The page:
During the second World War while my brother was fighting in North Africa and Italy, my mother made sure she got a letter in the mailbox every day for him. Our home was on a side road, one-quarter of a mile from one crossroad and three-quarters of a mile from the other. Although a mailman went by each corner, because of the location of the post office our mailbox had to be at the three-quarter mile corner, the farthest away. If my mother knew she would be late for the mailman at our box, she would walk to the other corner. Day after day she would walk - sometimes run - to get the letters mailed.
Finally, the mailman at the one-quarter mile corner told her that although it wasn't legal, if she would put a box at the corner and always raise the flag, he would stop and get her letters. That would save her a lot of steps and time. My mother and the mailman have been gone many years, but I often think of the many letters she put in that box, and the many steps that were saved by a kind and thoughtful mailman.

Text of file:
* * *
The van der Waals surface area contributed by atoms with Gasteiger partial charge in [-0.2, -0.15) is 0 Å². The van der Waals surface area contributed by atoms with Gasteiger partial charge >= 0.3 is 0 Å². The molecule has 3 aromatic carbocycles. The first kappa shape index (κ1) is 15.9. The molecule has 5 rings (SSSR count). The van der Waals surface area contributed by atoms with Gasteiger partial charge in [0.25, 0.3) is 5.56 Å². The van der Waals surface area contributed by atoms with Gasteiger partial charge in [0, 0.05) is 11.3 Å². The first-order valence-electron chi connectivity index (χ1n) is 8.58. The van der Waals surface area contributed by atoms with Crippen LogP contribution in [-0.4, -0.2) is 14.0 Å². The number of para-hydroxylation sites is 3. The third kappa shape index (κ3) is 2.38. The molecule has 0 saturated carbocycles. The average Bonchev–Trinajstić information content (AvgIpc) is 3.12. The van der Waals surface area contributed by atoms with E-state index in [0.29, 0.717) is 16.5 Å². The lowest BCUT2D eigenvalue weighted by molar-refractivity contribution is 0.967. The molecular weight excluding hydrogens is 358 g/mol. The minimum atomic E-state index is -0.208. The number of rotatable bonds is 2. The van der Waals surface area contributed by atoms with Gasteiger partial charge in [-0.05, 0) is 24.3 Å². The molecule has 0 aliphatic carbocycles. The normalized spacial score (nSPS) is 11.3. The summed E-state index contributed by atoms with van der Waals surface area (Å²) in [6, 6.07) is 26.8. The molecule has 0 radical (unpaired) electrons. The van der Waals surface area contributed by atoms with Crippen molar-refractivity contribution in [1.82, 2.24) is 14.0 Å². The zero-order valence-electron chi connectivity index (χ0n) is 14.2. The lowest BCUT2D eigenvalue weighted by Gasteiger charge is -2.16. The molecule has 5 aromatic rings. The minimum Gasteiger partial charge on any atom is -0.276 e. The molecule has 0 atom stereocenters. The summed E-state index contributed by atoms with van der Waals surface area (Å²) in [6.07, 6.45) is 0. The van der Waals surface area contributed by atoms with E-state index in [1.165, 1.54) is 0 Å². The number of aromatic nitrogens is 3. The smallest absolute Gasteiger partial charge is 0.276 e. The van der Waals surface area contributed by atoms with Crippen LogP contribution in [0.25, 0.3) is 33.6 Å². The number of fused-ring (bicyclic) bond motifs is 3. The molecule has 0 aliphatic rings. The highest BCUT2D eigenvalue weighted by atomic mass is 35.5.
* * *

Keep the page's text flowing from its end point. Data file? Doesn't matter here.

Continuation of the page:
St. Joseph, Missouri
Back in 1955 a call went out from the editors of the then Capper’s Weekly asking for readers to send in articles on true pioneers. Hundreds of letters came pouring in from early settlers and their children, many now in their 80s and 90s, and from grandchildren of settlers, all with tales to tell. So many articles were received that a decision was made to create a book, and in 1956, the first My Folks title – My Folks Came in a Covered Wagon – hit the shelves. Nine other books have since been published in the My Folks series, all filled to the brim with true tales from Capper’s readers, and we are proud to make those stories available to our growing online community.
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